Lots of girls feel jealous of Abby, 19, a business major, for landing such an amazing boyfriend. She raves about her special connection with Michael, a hot 36-year-old doctor who is happy to spend weekends with her at the symphony, appreciates her cooking so much he’s offered to pay for culinary school, and isn’t afraid to commit to a monogamous relationship, even inviting her to live in his mansion. The thing that those other girls don’t know? Abby’s relationship started on SeekingArrangement.com, a site that connects wealthy sugar daddies with attractive young women for “mutually beneficial arrangements”.
A friend of Abby’s who uses the site recommended it to her. Recently out of a long-term relationship, Abby thought it might be something fun to try. “I’d never done anything like this, or even been on a dating site,” she says. “I thought, maybe I’ll go somewhere fabulous or on a few fancy dates.”
Soon, Abby was inundated with messages from men. Before becoming serious with sugar daddy Michael, she met up with six others – one 40 years older than her – and although she did dismiss two right away, she continued relationships with the others.
The men took her on first-class trips, put her up in $500-a-night suites, bought her clothing, and even offered
to pay her school fees. “I pay for school myself and it’s been a struggle, so the offers are tempting. I currently have $30,000 in loans and more to go before graduation,” says Abby, who’s accepted around $3000 in cash from three sugar daddies including Michael.
Abby doesn’t consider going on dates with sugar daddies “prostitution” because she sleeps only with men she’s attracted to. “Even when I went on a three-day trip with one man, I stayed in a separate hotel room. There wasn’t any attraction on my end and nothing happened between us, so he broke it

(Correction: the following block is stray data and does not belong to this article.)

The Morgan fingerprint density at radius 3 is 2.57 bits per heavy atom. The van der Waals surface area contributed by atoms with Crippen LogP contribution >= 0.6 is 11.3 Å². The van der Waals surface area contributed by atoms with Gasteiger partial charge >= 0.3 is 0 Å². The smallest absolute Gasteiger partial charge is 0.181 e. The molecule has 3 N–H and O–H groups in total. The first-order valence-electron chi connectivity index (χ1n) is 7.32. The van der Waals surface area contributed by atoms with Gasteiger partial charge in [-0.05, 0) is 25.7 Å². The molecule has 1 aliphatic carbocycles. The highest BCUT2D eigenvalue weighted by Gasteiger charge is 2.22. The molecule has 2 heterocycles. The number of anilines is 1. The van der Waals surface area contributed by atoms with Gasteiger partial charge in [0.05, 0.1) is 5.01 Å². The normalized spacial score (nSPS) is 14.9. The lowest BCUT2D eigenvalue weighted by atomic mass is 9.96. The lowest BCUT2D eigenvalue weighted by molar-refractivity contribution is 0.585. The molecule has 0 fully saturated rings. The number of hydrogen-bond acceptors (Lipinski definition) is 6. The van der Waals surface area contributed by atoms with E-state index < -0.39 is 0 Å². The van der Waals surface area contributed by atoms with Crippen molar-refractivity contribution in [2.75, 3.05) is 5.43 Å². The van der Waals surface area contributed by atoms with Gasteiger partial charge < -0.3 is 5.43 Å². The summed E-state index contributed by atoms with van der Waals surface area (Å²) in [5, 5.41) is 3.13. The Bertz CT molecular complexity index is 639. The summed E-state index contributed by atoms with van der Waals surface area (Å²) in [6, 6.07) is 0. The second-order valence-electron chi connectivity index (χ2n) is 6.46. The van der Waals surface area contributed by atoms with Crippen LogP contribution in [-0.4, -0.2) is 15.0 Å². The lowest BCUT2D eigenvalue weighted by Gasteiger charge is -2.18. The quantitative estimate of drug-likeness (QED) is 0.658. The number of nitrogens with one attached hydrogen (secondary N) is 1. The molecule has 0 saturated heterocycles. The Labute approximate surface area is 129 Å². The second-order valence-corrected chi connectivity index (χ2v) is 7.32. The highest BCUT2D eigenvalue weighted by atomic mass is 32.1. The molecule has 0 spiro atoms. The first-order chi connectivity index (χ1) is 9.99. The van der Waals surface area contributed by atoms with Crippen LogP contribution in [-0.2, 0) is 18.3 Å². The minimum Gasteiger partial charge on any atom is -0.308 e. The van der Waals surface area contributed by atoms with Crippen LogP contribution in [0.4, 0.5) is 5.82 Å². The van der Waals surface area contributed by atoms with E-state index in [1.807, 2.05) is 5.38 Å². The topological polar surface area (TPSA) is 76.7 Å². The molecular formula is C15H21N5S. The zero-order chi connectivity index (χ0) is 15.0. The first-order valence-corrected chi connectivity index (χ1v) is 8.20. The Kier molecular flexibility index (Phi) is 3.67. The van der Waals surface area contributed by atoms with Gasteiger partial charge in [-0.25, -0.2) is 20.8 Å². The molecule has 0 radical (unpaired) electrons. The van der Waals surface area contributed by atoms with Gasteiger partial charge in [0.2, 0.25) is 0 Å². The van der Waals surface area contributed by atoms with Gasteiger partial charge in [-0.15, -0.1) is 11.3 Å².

off when we got back.”
On the money
Abby isn’t the only bright, educated young woman choosing to become a “sugar baby”. According to Seeking Arrangement, 44 per cent of the site’s sugar babies are enrolled in university. The women are given an average of $3000 a month in gifts, meals, clothes and cash. That’s not the only name in the game either, with competitors such as AustralianSugardaddy.com.au and SugarDaddyForMe.com also promising to deliver high-rollers.
With overwhelming student loan debts and a competitive job market for millennials, trading intimacy and time for cash doesn’t seem unreasonable to some. But it can have physical and psychological risks. In 2011, a Florida judge sentenced a man to life in prison for raping at knifepoint a 22-year-old he’d met on a sugar-daddy site.
Emma*, a 21-year-old student who’s open with her friends and family about dating sugar daddies (they say she should live it up while she’s young), had her own scare.
“I’d been talking to a guy for months, and told him I didn’t feel comfortable sleeping with him the first time we met. He said, ‘That’s OK, I just want some company,’ and he flew me out [to meet him],” she says. “But when I got there he tried to push me and get physical, and he wouldn’t take no for an answer. I left early and didn’t talk to him again. So I was alone, vulnerable, and away from home. It made me wonder what would have happened if I didn’t get it under control,” she says.